According to this GalleyCat blog post, the Oxford comma has been officially dropped by Oxford University. I’ve used it for years, argued its case with unbelievers, and now it’s been read its last rites.
But what is this comma so many people have never heard of, and certainly won’t mourn? It’s the comma that takes the confusion out of lists within a sentence.
GalleyCat quotes the Oxford PR style guide to explain: “‘As a general rule, …write ‘a, b and c’ not ‘a, b, and c’. But when a comma would assist in the meaning of the sentence or helps to resolve ambiguity, it can be used – especially where one of the items in the list is already joined by ‘and’ [for example]: They had a choice between croissants, bacon and eggs, and muesli.’”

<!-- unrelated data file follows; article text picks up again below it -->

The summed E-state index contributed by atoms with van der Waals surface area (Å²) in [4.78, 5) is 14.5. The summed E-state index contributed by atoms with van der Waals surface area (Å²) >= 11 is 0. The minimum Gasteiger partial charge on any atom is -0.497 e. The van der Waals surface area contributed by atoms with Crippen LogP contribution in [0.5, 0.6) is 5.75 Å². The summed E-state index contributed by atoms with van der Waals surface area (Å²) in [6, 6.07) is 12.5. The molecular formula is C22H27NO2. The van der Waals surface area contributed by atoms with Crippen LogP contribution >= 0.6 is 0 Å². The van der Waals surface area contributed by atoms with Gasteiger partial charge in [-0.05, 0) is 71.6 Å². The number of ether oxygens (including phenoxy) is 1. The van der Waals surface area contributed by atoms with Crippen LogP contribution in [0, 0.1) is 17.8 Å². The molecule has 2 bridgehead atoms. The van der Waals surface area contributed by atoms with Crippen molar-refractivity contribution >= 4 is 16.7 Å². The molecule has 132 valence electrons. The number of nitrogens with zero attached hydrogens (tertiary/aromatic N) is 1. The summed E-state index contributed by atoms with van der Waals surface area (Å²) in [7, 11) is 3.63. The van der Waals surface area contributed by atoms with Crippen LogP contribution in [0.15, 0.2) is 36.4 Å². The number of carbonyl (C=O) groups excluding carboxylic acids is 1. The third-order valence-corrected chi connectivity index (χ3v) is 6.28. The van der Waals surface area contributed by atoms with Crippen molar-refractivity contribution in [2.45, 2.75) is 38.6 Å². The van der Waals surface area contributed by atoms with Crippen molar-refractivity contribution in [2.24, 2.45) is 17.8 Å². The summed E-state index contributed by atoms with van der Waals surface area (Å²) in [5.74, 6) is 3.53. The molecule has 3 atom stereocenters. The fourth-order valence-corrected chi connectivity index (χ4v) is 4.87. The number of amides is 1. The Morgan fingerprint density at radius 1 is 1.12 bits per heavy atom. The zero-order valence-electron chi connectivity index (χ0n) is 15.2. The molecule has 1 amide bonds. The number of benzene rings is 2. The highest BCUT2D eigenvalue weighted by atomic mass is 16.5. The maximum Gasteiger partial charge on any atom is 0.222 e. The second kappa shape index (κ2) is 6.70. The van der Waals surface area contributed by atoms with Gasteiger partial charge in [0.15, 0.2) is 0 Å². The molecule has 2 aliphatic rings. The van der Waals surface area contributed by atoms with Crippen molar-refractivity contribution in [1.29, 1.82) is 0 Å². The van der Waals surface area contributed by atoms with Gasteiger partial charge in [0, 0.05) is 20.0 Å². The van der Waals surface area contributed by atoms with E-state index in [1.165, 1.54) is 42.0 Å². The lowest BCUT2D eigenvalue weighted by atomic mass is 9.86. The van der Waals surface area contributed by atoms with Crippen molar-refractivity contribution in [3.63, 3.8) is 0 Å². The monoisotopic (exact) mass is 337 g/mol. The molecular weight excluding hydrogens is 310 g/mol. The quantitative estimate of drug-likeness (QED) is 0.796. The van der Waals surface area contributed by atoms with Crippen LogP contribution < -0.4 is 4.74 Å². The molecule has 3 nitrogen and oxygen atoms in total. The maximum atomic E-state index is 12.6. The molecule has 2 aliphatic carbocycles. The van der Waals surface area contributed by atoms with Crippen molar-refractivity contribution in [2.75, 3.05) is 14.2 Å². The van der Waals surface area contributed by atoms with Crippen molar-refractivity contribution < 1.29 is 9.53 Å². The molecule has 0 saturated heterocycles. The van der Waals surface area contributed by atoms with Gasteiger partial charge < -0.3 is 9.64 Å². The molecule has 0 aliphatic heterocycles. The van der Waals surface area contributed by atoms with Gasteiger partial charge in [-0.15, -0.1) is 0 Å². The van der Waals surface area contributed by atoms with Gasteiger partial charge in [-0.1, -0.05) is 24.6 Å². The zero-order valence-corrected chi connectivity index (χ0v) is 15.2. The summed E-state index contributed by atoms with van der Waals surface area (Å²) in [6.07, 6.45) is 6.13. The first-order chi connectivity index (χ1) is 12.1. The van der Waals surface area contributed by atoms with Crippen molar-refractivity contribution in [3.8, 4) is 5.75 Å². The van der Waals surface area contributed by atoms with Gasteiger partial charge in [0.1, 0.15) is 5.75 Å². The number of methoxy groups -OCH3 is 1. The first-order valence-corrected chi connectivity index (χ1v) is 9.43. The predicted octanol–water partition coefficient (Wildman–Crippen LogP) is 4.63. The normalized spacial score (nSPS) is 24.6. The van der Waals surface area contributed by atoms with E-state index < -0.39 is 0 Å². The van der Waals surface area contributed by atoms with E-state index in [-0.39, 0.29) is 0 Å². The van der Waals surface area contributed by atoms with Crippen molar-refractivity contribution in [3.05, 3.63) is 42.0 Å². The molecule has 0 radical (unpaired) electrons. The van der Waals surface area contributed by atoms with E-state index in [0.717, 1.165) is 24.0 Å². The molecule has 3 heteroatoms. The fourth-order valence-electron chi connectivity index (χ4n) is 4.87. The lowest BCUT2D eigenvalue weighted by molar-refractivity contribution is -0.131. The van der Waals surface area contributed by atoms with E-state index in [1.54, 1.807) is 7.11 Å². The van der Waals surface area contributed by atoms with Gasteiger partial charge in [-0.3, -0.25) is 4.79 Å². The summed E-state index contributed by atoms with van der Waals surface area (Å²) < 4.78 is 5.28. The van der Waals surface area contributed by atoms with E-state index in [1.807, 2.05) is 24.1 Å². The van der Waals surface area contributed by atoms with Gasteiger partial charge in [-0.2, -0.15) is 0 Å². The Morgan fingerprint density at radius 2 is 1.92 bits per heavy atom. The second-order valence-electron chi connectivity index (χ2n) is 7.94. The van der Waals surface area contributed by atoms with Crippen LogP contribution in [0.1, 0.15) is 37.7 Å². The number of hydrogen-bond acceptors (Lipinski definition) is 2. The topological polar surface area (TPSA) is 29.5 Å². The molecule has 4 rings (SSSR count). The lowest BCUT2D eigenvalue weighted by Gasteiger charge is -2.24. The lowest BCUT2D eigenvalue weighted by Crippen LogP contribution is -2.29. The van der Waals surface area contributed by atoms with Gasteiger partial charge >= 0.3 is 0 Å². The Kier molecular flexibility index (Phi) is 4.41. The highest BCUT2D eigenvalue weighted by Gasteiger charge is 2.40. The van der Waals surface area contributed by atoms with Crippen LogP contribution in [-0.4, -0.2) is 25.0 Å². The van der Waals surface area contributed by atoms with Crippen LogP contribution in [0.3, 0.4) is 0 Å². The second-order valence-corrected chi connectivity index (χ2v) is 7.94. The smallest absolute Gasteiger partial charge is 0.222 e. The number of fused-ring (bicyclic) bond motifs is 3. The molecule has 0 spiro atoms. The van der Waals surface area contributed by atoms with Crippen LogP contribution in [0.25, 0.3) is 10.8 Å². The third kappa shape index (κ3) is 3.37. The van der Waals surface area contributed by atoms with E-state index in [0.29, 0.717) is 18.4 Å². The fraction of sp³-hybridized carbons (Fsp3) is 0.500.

Personally, I like the Oxford comma. But its loss is part of our evolving language, and it does eliminate the need to explain that part of my editing process. So it can’t be all bad…can it?